various mediums but also underscored the idea that feminist artists do not have to use the male
mediums, such as painting, to be valid. Chicago did many other installations that are not included in
your text; go to the Internet to explore these. They include but are not limited to, Woman’s House,
The Birth Project, and the Holocaust Project.
Kiki Smith
Kiki Smith uses bronze, paper, and wax to create sculptures related to the body. Her figures range
from the miniature to the monumental, from monochromatic imagery, to bright vivid works. Smith
liked the visceral, sensual quality of these materials. By mixing the traditional with the nontraditional,
she created transitory effects by wrapping material like bronze with tissue paper or by juxtaposing
diverse materials in different works. Her goal was to explore the possibilities of the body as both
subject and object.
Maya Ying Lin: The Women’s Table
Maya Lin came to prominence with her minimalist site-specific monument, The Vietnam Veteran’s
Memorial for Washington, DC. The monument, illustrated in another section of your text, fulfilled all
of the requirements of the commissioning body. It did not celebrate war, and its reflective nature was
part of the goal. So successful was the installation that Lin was invited to create other memorials and
monuments for events, such as the Civil Rights Movement.
On Thursday, 26 October 1995, Lin unveiled the Women’s Table on the grounds of Yale University,
her alma mater. Observing the National Young Women’s Day of Action with singsongs and
speeches around the Women’s Table, the young women of Yale celebrated the memory of Rosie
Junenez, the first woman known to have died from an illegal abortion in 1977.
Summary
First-generation feminist artists looked back into history and recovered the names of women and
their artwork that had been forgotten by male historians. They rejected the fine art mediums so
prevalent in the male-dominated art world and turned again to the mediums used by women. Judy
Chicago’s Dinner Party media included embroidery and china painting among others. Second- and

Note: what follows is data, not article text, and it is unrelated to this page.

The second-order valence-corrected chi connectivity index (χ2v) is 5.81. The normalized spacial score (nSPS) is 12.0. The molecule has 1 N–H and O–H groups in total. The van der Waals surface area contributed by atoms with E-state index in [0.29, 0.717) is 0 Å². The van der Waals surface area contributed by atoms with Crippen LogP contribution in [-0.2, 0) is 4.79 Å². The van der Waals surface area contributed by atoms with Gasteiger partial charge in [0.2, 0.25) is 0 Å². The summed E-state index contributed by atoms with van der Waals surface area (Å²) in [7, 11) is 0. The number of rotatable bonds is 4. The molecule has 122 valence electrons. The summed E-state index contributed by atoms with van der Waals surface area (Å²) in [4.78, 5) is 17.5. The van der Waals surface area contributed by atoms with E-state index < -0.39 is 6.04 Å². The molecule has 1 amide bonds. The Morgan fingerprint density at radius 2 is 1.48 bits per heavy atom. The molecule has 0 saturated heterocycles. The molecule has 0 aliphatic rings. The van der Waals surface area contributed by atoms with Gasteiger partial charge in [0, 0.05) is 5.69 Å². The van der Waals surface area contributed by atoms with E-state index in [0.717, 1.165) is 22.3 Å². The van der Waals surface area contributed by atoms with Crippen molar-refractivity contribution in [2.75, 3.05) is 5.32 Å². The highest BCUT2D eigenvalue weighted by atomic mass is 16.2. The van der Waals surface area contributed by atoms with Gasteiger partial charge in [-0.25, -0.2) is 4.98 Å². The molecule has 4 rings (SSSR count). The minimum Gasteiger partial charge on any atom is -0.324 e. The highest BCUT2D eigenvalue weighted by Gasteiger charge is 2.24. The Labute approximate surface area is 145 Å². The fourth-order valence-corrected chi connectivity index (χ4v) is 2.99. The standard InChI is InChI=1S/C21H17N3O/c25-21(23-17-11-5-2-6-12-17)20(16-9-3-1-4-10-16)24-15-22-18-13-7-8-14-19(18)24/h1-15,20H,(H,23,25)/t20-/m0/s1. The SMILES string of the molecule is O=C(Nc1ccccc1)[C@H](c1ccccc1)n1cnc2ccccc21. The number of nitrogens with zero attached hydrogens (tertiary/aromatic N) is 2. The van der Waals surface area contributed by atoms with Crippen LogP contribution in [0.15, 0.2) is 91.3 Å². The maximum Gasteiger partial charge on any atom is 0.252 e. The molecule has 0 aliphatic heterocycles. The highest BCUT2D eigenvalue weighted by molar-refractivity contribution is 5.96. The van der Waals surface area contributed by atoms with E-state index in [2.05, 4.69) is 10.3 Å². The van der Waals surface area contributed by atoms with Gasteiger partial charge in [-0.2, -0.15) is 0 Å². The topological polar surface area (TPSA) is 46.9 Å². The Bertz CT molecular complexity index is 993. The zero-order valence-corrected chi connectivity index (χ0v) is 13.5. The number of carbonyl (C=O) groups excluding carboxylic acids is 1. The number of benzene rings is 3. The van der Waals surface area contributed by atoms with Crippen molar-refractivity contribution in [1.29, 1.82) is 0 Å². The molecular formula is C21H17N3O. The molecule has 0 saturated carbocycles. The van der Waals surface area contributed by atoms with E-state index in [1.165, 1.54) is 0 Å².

third-generation artists, such as Kiki Smith, examined the female body from the context of the female
gaze. Others, such as Maya Lin, created monumental works of nonfigurate, or minimalist, sculpture
to celebrate victims—of war, of racism, or of sexism. In the Women’s Table Lin calls attention to the
fact that women have, in the past and could in the future, lose control over their own bodies as
abortion legislation vacillates.
Introduction to Art 2A FAAH 1040 Unit13 3
Additional resources
A select list of supplemental reading material
Chadwick, W. 2002. Women, art, and society. London: Thames and Hudson.
Chadwick, W. and T. Latimer. 2003. The modern woman revisited: Paris between the wars.
Paterson, NJ: Rutgers University Press.
Chicago, J. 1993. Through the flower: My struggle as a woman artist. New York: Penguin.
Guerilla Girls. 1998. The Guerilla Girls’ bedside companion to the history of Western art. New York:
Penguin.
Malone, M. 2003. Maya Lin: Architect and artist. Berkeley Heights, NJ: Enslow Publishing.
Audio visual resources
Lin, Maya. 1995. A Strong Clear Vision. Santa Monica, CA: American Film Foundation, Saunders
and Mock Productions.
Websites
An enormous number of websites have evolved to compensate for the lack of material in
standardized texts or in video. Begin by doing a simple Internet search using “women artists.”